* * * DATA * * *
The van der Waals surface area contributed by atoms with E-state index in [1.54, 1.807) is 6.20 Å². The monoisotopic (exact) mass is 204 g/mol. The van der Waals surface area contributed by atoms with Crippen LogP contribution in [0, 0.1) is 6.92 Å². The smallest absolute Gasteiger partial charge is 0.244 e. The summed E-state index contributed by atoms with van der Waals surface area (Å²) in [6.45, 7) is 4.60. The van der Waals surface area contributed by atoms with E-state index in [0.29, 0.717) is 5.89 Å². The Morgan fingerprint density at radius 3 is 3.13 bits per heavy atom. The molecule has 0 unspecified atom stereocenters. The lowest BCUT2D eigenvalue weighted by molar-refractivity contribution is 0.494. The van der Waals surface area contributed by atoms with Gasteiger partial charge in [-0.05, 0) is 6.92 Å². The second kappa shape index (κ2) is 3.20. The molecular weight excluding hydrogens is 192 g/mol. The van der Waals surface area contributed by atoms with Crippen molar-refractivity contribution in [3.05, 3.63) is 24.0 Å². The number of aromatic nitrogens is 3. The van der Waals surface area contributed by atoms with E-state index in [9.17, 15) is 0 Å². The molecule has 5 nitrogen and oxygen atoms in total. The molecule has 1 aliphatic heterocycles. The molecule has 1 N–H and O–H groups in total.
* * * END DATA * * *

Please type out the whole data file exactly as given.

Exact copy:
The van der Waals surface area contributed by atoms with E-state index in [1.54, 1.807) is 6.20 Å². The monoisotopic (exact) mass is 204 g/mol. The van der Waals surface area contributed by atoms with Crippen LogP contribution in [0, 0.1) is 6.92 Å². The smallest absolute Gasteiger partial charge is 0.244 e. The summed E-state index contributed by atoms with van der Waals surface area (Å²) in [6.45, 7) is 4.60. The van der Waals surface area contributed by atoms with E-state index in [0.29, 0.717) is 5.89 Å². The Morgan fingerprint density at radius 3 is 3.13 bits per heavy atom. The molecule has 0 unspecified atom stereocenters. The lowest BCUT2D eigenvalue weighted by molar-refractivity contribution is 0.494. The van der Waals surface area contributed by atoms with Gasteiger partial charge in [-0.05, 0) is 6.92 Å². The second kappa shape index (κ2) is 3.20. The molecular weight excluding hydrogens is 192 g/mol. The van der Waals surface area contributed by atoms with Crippen molar-refractivity contribution in [3.05, 3.63) is 24.0 Å². The number of aromatic nitrogens is 3. The van der Waals surface area contributed by atoms with E-state index in [9.17, 15) is 0 Å². The molecule has 5 nitrogen and oxygen atoms in total. The molecule has 1 aliphatic heterocycles. The molecule has 1 N–H and O–H groups in total.